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PREFACE

In making this study, the fixing of proper limits to its scope has constituted a major problem. Place accounting or separate accounting which provides for the allocation of profit on a geographical basis is so new and the opportunities for research are so unlimited that the investigator is constantly tempted to stray too far afield. From the beginning, however, it was clear that no single solution would apply to manufacturing and mercantile concerns, railroads, banks, and insurance companies alike, and that the special problems relating to such different types of businesses could not be adequately covered in a report of this nature. Since the allocation of profit on goods manufactured in one country and sold in another was conceded to be the most pressing problem, this study has been restricted to industrial and commercial enterprises, principally the former. A further limitation was effected by acting on the assumption that for accounting and tax purposes a subsidiary corporation must be treated either as an independent concern or as a branch. If the subsidiary is really autonomous, there would seem to be no reason why its taxable income should not be determined by the methods which apply to independent concerns. If the subsidiary, however, is not autonomous in fact, it must be regarded essentially as a branch, and the accounting methods hereafter described will generally apply.

The limits fixed for this study suggest the fields for further work. The problem of allocating profit to an assembly plant of a foreign automobile manufacturing company is so different from the problem of allocating profit to an establishment engaged in the production of some basic raw material that accounting methods must vary widely. No general scheme of allocation which fails to recognise such differences can be satisfactory. Methods for allocating profit to subsidiary companies should also be more fully studied. While it is, in general, true that subsidiaries must be regarded either as separate business entities or as branches, special problems in connection with dividends, losses and other features nevertheless arise. The importance of this form of organisation is in itself a sufficient reason for further investigation. Finally, much work should be devoted to the theoretical aspects of the subject. It is probable — indeed, it is practically certain — that profit can never be allocated with a high degree of scientific precision. The element of human judgment will always bulk large in the results, but there is nevertheless room for much refinement of method. In particular, accounting or statistical methods for the analysis of distribution costs must be developed and introduced by the different industries. Although during the course of this study considerable time has been devoted to the problem of distribution cost, only a limited amount of material on this subject has been included in the report. The questions raised were highly controversial, and, in the absence of any generally accepted practice, they could not be answered authoritatively. It was recognised, moreover, that, even if theoretically sound methods were developed, they could be of little use in taxation for some time because of the relatively small number of concerns which have the most modern and complete cost systems.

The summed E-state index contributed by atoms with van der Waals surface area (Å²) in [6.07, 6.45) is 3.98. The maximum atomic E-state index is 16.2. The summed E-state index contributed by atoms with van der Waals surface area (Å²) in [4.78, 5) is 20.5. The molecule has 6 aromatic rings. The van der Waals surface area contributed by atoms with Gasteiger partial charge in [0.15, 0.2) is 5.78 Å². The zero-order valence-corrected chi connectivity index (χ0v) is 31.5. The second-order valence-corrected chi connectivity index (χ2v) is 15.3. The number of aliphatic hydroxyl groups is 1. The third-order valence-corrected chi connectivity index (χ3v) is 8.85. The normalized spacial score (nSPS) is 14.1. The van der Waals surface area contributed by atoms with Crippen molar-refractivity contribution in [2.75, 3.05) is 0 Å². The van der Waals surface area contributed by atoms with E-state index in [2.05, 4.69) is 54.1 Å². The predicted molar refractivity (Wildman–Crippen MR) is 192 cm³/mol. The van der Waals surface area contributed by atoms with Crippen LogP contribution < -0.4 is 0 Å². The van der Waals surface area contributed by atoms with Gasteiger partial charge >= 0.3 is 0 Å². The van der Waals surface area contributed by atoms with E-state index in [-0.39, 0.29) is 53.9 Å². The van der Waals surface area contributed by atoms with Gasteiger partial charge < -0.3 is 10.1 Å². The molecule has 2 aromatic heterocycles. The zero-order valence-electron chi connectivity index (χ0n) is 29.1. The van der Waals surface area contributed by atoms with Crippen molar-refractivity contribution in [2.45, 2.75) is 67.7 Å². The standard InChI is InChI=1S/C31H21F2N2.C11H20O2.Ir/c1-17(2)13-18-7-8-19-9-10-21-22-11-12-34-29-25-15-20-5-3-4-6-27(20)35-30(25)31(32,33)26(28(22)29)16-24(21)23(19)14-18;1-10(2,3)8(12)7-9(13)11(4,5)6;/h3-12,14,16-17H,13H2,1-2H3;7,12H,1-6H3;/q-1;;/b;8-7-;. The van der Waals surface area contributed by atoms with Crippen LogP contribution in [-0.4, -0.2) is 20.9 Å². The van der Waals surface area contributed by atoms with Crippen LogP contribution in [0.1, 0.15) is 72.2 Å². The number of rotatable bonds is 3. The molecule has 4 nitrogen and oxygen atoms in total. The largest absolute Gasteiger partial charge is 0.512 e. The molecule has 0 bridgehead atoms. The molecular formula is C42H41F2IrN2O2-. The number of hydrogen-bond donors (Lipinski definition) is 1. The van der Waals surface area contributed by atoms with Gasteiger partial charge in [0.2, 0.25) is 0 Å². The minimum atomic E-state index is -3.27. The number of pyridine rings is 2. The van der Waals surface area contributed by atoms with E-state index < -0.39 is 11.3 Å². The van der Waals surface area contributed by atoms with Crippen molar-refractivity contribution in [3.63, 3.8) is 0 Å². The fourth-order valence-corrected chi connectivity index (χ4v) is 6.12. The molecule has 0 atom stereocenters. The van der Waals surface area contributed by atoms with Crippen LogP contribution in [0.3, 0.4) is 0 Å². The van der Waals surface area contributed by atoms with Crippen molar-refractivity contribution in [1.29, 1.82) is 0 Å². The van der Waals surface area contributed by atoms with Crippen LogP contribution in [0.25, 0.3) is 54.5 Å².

The purpose of this report, then, is to analyse, explain, and evaluate certain methods of allocation which are practicable under present conditions, to determine whether a system of separate accounting for the different establishments of an enterprise does or can be made to provide the most satisfactory basis for the allocation of taxable income, and to lay a foundation for further work. If the author has succeeded in attaining some of these objectives, it will be due in no small degree to the generous co-operation of others. Up to the time of his death, Dr. T. S. ADAMS was a constant inspiration and valued counsellor. Dr. Mitchell B. CARROLL, Director of the Study of the Allocation of Income, has not only made available much useful material which would otherwise have been unobtainable, but he had also had an important part in shaping the report to meet immediate needs. Out of an exceptionally broad experience, Mr. H. B. FERNALD, Chairman of the American Institute of Accountants’ Special Committee on Double Taxation, has furnished actual cases, described the methods and practices of different businesses, and made numerous valuable suggestions. Dr. Joseph J. KLEIN, Mr. Norman G. CHAMBERS, Mr. Donald ARTHUR, and Mr. Allan DAVIES, members of the Special Committee of the American Institute of Accountants, have likewise rendered valuable assistance. It would be impossible to mention all who have assisted directly or indirectly in this study. I am indebted to Professor Fred R. FAIRCHILD and to my other colleagues at Yale University for numerous suggestions, to Professor W. A. PATON, of the University of Michigan, and to a number of business men, lawyers, and accountants for their comments on the preliminary copy of this report. Although many persons have kindly offered their assistance in the preparation of this report, they are in no wise responsible for the opinion expressed herein. The author assumes full responsibility for opinions stated and for any errors which may be found.

Ralph C. JONES.

New Haven, Connecticut.

March 18th, 1933.

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